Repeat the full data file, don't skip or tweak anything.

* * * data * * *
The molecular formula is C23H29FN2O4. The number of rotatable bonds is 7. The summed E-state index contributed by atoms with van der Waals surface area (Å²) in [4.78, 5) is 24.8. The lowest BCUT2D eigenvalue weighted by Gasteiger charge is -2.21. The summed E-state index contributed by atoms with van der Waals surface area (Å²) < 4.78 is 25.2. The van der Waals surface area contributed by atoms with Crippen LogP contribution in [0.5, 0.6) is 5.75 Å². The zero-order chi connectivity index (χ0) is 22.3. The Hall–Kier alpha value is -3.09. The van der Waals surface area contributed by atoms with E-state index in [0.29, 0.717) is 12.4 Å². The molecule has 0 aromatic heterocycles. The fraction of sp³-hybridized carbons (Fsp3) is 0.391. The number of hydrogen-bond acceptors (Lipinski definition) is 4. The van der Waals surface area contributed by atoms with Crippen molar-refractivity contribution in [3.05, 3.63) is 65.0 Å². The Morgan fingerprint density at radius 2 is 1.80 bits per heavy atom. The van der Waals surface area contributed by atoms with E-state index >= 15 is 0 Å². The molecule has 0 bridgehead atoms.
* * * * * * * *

The molecular formula is C23H29FN2O4. The number of rotatable bonds is 7. The summed E-state index contributed by atoms with van der Waals surface area (Å²) in [4.78, 5) is 24.8. The lowest BCUT2D eigenvalue weighted by Gasteiger charge is -2.21. The summed E-state index contributed by atoms with van der Waals surface area (Å²) < 4.78 is 25.2. The van der Waals surface area contributed by atoms with Crippen LogP contribution in [0.5, 0.6) is 5.75 Å². The zero-order chi connectivity index (χ0) is 22.3. The Hall–Kier alpha value is -3.09. The van der Waals surface area contributed by atoms with E-state index in [0.29, 0.717) is 12.4 Å². The molecule has 0 aromatic heterocycles. The fraction of sp³-hybridized carbons (Fsp3) is 0.391. The number of hydrogen-bond acceptors (Lipinski definition) is 4. The van der Waals surface area contributed by atoms with Crippen molar-refractivity contribution in [3.05, 3.63) is 65.0 Å². The Morgan fingerprint density at radius 2 is 1.80 bits per heavy atom. The van der Waals surface area contributed by atoms with E-state index >= 15 is 0 Å². The molecule has 0 bridgehead atoms.